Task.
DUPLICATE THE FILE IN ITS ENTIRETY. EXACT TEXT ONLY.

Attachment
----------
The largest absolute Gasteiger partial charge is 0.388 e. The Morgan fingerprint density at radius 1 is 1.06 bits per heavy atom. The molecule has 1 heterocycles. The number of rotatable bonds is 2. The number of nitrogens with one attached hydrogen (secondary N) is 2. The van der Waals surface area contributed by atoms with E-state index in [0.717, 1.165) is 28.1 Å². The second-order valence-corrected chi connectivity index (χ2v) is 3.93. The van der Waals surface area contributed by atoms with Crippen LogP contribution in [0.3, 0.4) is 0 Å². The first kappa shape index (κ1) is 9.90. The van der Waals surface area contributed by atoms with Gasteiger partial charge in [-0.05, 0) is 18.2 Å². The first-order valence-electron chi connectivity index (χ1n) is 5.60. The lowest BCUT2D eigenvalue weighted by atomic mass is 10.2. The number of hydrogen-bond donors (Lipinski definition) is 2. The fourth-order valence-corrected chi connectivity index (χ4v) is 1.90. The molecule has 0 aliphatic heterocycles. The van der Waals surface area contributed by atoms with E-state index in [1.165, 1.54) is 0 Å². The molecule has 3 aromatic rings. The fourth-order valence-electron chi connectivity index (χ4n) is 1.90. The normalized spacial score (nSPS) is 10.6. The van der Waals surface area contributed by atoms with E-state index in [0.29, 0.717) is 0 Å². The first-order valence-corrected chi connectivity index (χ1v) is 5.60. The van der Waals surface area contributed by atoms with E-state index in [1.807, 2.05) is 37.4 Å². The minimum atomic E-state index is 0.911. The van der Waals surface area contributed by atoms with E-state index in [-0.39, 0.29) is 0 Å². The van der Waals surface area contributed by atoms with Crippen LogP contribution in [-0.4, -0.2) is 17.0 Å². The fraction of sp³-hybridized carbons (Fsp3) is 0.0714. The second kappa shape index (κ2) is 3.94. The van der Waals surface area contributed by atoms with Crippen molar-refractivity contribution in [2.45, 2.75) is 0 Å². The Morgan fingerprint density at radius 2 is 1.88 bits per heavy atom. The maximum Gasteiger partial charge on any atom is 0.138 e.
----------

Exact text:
The largest absolute Gasteiger partial charge is 0.388 e. The Morgan fingerprint density at radius 1 is 1.06 bits per heavy atom. The molecule has 1 heterocycles. The number of rotatable bonds is 2. The number of nitrogens with one attached hydrogen (secondary N) is 2. The van der Waals surface area contributed by atoms with E-state index in [0.717, 1.165) is 28.1 Å². The second-order valence-corrected chi connectivity index (χ2v) is 3.93. The van der Waals surface area contributed by atoms with Crippen LogP contribution in [0.3, 0.4) is 0 Å². The first kappa shape index (κ1) is 9.90. The van der Waals surface area contributed by atoms with Gasteiger partial charge in [-0.05, 0) is 18.2 Å². The first-order valence-electron chi connectivity index (χ1n) is 5.60. The lowest BCUT2D eigenvalue weighted by atomic mass is 10.2. The number of hydrogen-bond donors (Lipinski definition) is 2. The fourth-order valence-corrected chi connectivity index (χ4v) is 1.90. The molecule has 0 aliphatic heterocycles. The van der Waals surface area contributed by atoms with E-state index in [1.165, 1.54) is 0 Å². The molecule has 3 aromatic rings. The fourth-order valence-electron chi connectivity index (χ4n) is 1.90. The normalized spacial score (nSPS) is 10.6. The van der Waals surface area contributed by atoms with E-state index in [0.29, 0.717) is 0 Å². The first-order valence-corrected chi connectivity index (χ1v) is 5.60. The van der Waals surface area contributed by atoms with E-state index in [1.807, 2.05) is 37.4 Å². The minimum atomic E-state index is 0.911. The van der Waals surface area contributed by atoms with E-state index in [-0.39, 0.29) is 0 Å². The van der Waals surface area contributed by atoms with Crippen LogP contribution in [-0.4, -0.2) is 17.0 Å². The fraction of sp³-hybridized carbons (Fsp3) is 0.0714. The second kappa shape index (κ2) is 3.94. The van der Waals surface area contributed by atoms with Crippen molar-refractivity contribution in [2.45, 2.75) is 0 Å². The Morgan fingerprint density at radius 2 is 1.88 bits per heavy atom. The maximum Gasteiger partial charge on any atom is 0.138 e.